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Prof Adam Muller



by Dr. Adam Muller, April13, 2011

Editor's Note: Dr. Adam Muller an Associate Professor in the University of Manitoba's Department of English, Film, and Theatre. He is an interdisciplinary scholar who specializes in the representation of war and atrocity, with particular emphasis on the aesthetic, historical and moral-philosophical dimensions of the Holocaust.

Much has been made recently of a survey undertaken by Nanos Research on behalf of the Canadians for Genocide Education and the Ukrainian Canadian Civil Liberties Association. The UCCLA's opposition to the planned content for the Canadian Museum for Human Rights is well known, if somewhat poorly factually grounded. The Nanos survey, which finally involved a mere 1,216 people, revolved around a question the construction of which was designed to elicit a particular outcome.

The question was "Would you prefer that there be one exhibit which covers all genocides equally or that there be one gallery that highlights a particular genocide permanently while all others are grouped together in a separate exhibit?" This construction implies a degradation of those exhibits lumped together in a single room and a diminishment of significance assigned to the suffering of each individual atrocity. No clarification of what might be meant by the term "coverage" is offered; and the juxtaposition of "highlighting" with "grouping" suggests that the specific character of each atrocity "grouped" together will be neglected. No reference whatsoever is made of the CMHR’s mandate “to enhance the public's understanding of human rights”; nor does the question acknowledge the different historical roles played by various atrocities and genocides in constituting and organizing rights consciousness both in law and in the public at large.

Questions such as the one used by Nanos Research yield what are known as "push polls," surveys intended to move people towards a specific response.  Such polls are useful in mobilizing various forms of political consensus, but they do little to reflect empirical reality. The very small sample size of the poll is equally problematic, as is the poll's failure to distinguish between respondents who might feel more or less strongly about their preference.

More generally, news coverage of this issue has failed to make plain the UCCLA's constituency. For whom, exactly, are they and the CGE speaking? What should we make of their broader and carefully modulated antipathy towards Jews and Jewish experience? Reports have also neglected to foreground the UCCLA’s status as a special interest group dedicated not to the equality of genocide representations, whatever this might mean, but rather (as per their mission statement) "to the articulation and promotion of the Ukrainian Canadian community's interests," at least as they understand them. Cogent criticisms of the UCCLA’s position on the Holocaust as well as the Ukrainian Holodomor have been marshalled from a number of quarters within the Ukrainian-Canadian community, most tellingly by the distinguished Ukrainian historian John-Paul Himka.

In a recent CBC radio interview Lubomyr Luciuk rejected what he termed "elite" perspectives on the Nazi genocide by which, presumably, he means the perspectives of specialists trained as historians and in the techniques of museum representation. Is his alternative the development of museum exhibitions organized around the beliefs sacred to specific ethno-cultural interests? Is this to be preferred to such work undertaken according to prevailing scholarly and institutional norms? Isn’t this chauvinism supposed to be exactly what the UCCLA opposes?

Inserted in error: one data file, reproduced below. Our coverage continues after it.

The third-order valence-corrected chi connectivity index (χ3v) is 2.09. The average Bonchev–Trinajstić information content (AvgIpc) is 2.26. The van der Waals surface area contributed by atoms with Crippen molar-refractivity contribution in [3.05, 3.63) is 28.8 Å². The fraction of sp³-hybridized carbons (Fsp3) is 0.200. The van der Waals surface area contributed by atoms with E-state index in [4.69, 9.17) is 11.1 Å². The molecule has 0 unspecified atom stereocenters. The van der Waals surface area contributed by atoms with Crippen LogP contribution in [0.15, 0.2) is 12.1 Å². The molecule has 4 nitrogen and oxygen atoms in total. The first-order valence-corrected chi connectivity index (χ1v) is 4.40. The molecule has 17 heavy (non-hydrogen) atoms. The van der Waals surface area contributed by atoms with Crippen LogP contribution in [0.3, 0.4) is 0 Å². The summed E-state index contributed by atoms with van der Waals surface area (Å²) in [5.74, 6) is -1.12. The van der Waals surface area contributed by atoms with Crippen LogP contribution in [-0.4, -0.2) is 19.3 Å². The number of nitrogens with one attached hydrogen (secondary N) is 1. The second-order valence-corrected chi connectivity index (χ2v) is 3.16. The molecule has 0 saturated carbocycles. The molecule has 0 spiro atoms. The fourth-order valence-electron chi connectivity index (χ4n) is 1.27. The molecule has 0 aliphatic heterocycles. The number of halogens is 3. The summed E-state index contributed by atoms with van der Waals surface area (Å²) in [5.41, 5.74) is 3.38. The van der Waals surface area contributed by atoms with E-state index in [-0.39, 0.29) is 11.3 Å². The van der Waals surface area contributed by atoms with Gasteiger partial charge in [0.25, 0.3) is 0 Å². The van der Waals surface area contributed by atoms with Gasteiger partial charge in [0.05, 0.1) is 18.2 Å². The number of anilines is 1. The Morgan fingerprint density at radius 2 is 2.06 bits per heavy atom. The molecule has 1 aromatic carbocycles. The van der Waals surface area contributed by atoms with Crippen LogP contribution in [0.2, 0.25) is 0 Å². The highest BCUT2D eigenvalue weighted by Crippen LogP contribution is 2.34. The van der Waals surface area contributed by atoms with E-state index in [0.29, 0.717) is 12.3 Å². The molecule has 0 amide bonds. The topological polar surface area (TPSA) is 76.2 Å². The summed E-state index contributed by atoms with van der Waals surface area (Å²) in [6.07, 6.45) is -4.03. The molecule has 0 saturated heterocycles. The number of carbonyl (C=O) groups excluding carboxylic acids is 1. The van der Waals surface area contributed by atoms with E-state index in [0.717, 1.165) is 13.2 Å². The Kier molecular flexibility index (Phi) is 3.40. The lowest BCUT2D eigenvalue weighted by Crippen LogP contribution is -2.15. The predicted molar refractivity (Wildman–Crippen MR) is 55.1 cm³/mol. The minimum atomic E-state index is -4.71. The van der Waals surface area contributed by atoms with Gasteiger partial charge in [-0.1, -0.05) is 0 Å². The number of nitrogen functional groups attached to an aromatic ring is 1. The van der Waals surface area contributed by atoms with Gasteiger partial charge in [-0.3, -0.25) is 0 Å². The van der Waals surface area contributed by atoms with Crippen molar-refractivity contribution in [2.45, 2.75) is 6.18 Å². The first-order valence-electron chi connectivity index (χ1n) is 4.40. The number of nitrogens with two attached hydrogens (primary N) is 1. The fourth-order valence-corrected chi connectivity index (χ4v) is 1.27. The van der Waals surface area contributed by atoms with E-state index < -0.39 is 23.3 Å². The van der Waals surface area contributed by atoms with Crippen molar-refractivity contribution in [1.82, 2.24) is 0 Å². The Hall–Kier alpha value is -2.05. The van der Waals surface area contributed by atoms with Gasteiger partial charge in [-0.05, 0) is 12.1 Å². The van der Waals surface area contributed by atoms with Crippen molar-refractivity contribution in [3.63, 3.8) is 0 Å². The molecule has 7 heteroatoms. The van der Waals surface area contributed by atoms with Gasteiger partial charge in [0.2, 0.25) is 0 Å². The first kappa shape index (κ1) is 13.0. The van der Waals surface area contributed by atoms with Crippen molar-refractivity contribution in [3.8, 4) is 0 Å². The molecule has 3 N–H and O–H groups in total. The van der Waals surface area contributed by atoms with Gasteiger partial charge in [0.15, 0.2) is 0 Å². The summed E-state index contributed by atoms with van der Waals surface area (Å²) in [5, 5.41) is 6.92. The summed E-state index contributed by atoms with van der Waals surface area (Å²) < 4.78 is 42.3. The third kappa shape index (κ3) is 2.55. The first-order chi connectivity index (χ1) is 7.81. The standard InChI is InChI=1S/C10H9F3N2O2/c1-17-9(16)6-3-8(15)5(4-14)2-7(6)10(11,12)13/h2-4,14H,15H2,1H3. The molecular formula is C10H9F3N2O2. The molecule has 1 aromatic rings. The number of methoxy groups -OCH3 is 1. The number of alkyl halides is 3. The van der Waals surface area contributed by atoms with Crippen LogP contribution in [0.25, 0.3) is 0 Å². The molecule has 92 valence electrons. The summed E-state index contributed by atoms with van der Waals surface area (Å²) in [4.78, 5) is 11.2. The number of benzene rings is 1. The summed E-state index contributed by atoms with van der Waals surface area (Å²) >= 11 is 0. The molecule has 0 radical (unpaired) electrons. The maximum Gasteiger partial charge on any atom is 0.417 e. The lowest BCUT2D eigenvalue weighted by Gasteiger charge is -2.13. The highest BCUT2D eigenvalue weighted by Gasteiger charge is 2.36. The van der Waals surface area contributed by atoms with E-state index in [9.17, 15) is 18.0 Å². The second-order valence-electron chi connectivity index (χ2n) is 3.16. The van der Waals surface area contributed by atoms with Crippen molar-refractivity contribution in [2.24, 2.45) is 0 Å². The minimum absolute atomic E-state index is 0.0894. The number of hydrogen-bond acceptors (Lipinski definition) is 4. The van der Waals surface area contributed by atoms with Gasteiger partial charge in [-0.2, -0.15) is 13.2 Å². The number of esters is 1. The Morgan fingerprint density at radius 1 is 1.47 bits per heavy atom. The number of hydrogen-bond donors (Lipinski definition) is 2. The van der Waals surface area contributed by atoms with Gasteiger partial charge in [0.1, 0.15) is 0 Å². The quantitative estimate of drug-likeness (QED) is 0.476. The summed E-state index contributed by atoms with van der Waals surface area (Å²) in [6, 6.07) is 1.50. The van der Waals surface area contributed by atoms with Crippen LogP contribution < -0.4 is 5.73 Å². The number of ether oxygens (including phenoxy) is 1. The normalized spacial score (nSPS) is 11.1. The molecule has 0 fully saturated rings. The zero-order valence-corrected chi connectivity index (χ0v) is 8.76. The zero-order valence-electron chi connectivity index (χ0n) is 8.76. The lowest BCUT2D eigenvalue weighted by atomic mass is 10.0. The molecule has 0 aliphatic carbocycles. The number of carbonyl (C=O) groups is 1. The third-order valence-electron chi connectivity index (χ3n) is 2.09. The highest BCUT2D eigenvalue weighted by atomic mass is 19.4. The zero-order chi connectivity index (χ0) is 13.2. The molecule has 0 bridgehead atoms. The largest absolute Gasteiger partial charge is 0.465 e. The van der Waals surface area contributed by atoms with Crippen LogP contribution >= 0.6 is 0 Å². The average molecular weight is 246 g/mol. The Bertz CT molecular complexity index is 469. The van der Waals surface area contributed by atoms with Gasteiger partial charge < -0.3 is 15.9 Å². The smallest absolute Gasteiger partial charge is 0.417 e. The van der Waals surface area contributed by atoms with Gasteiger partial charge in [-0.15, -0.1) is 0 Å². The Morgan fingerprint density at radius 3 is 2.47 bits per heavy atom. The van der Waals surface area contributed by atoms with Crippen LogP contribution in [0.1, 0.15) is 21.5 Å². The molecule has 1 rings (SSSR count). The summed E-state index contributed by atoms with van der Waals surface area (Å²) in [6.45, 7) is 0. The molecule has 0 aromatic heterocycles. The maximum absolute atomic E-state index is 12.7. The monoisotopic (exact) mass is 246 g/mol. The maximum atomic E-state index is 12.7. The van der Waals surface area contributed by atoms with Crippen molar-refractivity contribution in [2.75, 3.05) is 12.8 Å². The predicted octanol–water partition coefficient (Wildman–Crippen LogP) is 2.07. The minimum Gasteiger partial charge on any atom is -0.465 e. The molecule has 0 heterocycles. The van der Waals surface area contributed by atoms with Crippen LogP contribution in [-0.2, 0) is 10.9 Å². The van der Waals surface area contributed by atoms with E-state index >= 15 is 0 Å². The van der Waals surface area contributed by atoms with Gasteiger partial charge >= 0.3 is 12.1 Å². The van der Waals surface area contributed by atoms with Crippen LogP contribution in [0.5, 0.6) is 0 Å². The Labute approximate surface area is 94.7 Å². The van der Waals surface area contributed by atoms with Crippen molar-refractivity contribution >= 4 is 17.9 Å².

My view both as an educator and a researcher studying the representation of war and atrocity, in museums such as the CMHR and in works of art, is that the Holocaust bears a special relationship to the emergence of contemporary human rights discourse, particularly as it is manifested in international law but also as it emerges in popular representations of atrocity. The UN's Universal Declaration of Human Rights (1948) and especially the Genocide Convention (1948) introduce rights concepts and articulate conceptions of the limits of legitimate force that are directly indebted to the horrific experience of the Holocaust which immediately preceded them. That we speak now quite informally about a nuclear or an environmental Holocaust reveals exactly how hard-wired the Holocaust (and not the Holodomor or the Armenian Genocide) is to our collective moral and political imagination.

Saying this in no way degrades or diminishes our capacity to acknowledge the vast suffering accompanying other acts of atrocity, but it does place a special burden on the explanation of the Holocaust and its effects (explanations undertaken in, for example, such works as Jeffery Alexander's Remembering the Holocaust).  In order to understand human rights we must come to terms with the Holocaust both as an event and as a metaphor for extreme evil, that which lies beyond our pale. This is a responsibility we simply don't face when confronting other manifestations of man's capacity for evil.

The CMHR's devotion of a distinct space for explanation of the Holocaust embodies a perfectly justifiable acknowledgement of the complexities and scale of our moral, historical, and aesthetic investments in this profound tragedy. This does not privilege the suffering of its victims, or its horrors; it does, however, reflect the extent to which the explanation of what human rights are and how rights discourses function is embedded in, since it arises from, the Nazis' attempted extermination of Jews and anyone else they deemed "socially undesirable."


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